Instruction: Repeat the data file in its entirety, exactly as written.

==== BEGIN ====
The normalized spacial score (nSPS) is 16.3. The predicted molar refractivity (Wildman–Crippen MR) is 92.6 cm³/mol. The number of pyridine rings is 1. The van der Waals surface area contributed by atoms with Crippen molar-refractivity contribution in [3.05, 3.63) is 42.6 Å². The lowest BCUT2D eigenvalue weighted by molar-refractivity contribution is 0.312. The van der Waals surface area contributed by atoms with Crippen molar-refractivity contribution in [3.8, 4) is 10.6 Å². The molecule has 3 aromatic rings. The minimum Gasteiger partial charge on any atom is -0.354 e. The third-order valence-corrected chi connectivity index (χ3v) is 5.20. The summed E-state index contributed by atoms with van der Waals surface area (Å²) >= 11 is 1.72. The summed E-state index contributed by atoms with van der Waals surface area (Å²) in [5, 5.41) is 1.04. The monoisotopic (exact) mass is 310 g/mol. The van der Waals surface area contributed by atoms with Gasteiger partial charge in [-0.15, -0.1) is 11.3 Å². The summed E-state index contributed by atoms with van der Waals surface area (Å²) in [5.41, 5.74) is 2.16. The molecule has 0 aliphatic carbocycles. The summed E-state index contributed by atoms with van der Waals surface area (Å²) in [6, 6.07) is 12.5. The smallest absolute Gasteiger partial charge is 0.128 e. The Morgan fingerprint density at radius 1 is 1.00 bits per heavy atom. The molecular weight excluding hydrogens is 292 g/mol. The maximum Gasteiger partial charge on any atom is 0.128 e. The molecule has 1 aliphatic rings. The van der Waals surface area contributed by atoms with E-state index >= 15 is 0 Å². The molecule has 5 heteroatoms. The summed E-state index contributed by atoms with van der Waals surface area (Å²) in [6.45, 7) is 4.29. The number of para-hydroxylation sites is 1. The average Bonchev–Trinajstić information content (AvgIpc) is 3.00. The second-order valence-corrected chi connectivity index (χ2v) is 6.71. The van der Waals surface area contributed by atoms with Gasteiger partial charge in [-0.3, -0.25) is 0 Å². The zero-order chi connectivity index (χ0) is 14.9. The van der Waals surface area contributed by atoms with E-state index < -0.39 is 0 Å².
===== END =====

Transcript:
The normalized spacial score (nSPS) is 16.3. The predicted molar refractivity (Wildman–Crippen MR) is 92.6 cm³/mol. The number of pyridine rings is 1. The van der Waals surface area contributed by atoms with Crippen molar-refractivity contribution in [3.05, 3.63) is 42.6 Å². The lowest BCUT2D eigenvalue weighted by molar-refractivity contribution is 0.312. The van der Waals surface area contributed by atoms with Crippen molar-refractivity contribution in [3.8, 4) is 10.6 Å². The molecule has 3 aromatic rings. The minimum Gasteiger partial charge on any atom is -0.354 e. The third-order valence-corrected chi connectivity index (χ3v) is 5.20. The summed E-state index contributed by atoms with van der Waals surface area (Å²) >= 11 is 1.72. The summed E-state index contributed by atoms with van der Waals surface area (Å²) in [5, 5.41) is 1.04. The monoisotopic (exact) mass is 310 g/mol. The van der Waals surface area contributed by atoms with Gasteiger partial charge in [-0.15, -0.1) is 11.3 Å². The summed E-state index contributed by atoms with van der Waals surface area (Å²) in [5.41, 5.74) is 2.16. The molecule has 0 aliphatic carbocycles. The summed E-state index contributed by atoms with van der Waals surface area (Å²) in [6, 6.07) is 12.5. The smallest absolute Gasteiger partial charge is 0.128 e. The Morgan fingerprint density at radius 1 is 1.00 bits per heavy atom. The molecular weight excluding hydrogens is 292 g/mol. The maximum Gasteiger partial charge on any atom is 0.128 e. The molecule has 1 aliphatic rings. The van der Waals surface area contributed by atoms with E-state index >= 15 is 0 Å². The molecule has 5 heteroatoms. The summed E-state index contributed by atoms with van der Waals surface area (Å²) in [6.45, 7) is 4.29. The number of para-hydroxylation sites is 1. The average Bonchev–Trinajstić information content (AvgIpc) is 3.00. The second-order valence-corrected chi connectivity index (χ2v) is 6.71. The van der Waals surface area contributed by atoms with Gasteiger partial charge in [-0.3, -0.25) is 0 Å². The zero-order chi connectivity index (χ0) is 14.9. The van der Waals surface area contributed by atoms with E-state index < -0.39 is 0 Å².